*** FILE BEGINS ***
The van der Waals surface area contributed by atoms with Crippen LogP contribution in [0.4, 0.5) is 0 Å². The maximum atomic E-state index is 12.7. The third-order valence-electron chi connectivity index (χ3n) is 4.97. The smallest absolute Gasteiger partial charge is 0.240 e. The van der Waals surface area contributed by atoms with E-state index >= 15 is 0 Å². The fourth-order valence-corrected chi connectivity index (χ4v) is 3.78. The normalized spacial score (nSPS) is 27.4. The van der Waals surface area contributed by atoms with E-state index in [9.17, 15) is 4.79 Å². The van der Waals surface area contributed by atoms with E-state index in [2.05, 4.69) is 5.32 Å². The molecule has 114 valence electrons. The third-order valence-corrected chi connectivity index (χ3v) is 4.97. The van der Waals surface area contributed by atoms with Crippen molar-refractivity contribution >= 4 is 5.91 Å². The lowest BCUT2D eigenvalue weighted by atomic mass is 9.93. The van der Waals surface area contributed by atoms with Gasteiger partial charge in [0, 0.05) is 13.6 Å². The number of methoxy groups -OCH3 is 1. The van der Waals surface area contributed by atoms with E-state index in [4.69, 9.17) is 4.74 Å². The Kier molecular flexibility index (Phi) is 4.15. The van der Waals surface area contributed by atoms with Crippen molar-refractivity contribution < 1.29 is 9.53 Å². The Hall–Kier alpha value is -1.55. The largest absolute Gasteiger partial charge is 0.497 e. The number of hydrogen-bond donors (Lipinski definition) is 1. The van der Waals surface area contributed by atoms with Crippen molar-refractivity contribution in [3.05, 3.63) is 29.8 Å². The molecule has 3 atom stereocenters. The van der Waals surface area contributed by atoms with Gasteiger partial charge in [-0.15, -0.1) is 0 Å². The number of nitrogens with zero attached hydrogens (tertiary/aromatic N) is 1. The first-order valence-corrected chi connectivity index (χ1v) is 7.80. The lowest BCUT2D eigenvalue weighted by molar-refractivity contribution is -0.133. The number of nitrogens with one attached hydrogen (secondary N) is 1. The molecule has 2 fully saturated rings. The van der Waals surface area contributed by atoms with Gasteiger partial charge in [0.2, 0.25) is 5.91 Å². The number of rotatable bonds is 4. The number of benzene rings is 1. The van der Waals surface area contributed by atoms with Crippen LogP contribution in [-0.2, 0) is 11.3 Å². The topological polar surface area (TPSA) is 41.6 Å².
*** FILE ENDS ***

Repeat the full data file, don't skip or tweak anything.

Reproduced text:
The van der Waals surface area contributed by atoms with Crippen LogP contribution in [0.4, 0.5) is 0 Å². The maximum atomic E-state index is 12.7. The third-order valence-electron chi connectivity index (χ3n) is 4.97. The smallest absolute Gasteiger partial charge is 0.240 e. The van der Waals surface area contributed by atoms with E-state index >= 15 is 0 Å². The fourth-order valence-corrected chi connectivity index (χ4v) is 3.78. The normalized spacial score (nSPS) is 27.4. The van der Waals surface area contributed by atoms with E-state index in [9.17, 15) is 4.79 Å². The van der Waals surface area contributed by atoms with E-state index in [2.05, 4.69) is 5.32 Å². The molecule has 114 valence electrons. The third-order valence-corrected chi connectivity index (χ3v) is 4.97. The van der Waals surface area contributed by atoms with Crippen molar-refractivity contribution >= 4 is 5.91 Å². The lowest BCUT2D eigenvalue weighted by atomic mass is 9.93. The van der Waals surface area contributed by atoms with Gasteiger partial charge in [0, 0.05) is 13.6 Å². The number of methoxy groups -OCH3 is 1. The van der Waals surface area contributed by atoms with E-state index in [4.69, 9.17) is 4.74 Å². The Kier molecular flexibility index (Phi) is 4.15. The van der Waals surface area contributed by atoms with Crippen molar-refractivity contribution < 1.29 is 9.53 Å². The Hall–Kier alpha value is -1.55. The largest absolute Gasteiger partial charge is 0.497 e. The number of hydrogen-bond donors (Lipinski definition) is 1. The van der Waals surface area contributed by atoms with Crippen molar-refractivity contribution in [3.05, 3.63) is 29.8 Å². The molecule has 3 atom stereocenters. The van der Waals surface area contributed by atoms with Gasteiger partial charge in [-0.15, -0.1) is 0 Å². The number of nitrogens with zero attached hydrogens (tertiary/aromatic N) is 1. The first-order valence-corrected chi connectivity index (χ1v) is 7.80. The lowest BCUT2D eigenvalue weighted by molar-refractivity contribution is -0.133. The number of nitrogens with one attached hydrogen (secondary N) is 1. The molecule has 2 fully saturated rings. The van der Waals surface area contributed by atoms with Gasteiger partial charge in [0.2, 0.25) is 5.91 Å². The number of rotatable bonds is 4. The number of benzene rings is 1. The van der Waals surface area contributed by atoms with Crippen LogP contribution in [-0.2, 0) is 11.3 Å². The topological polar surface area (TPSA) is 41.6 Å².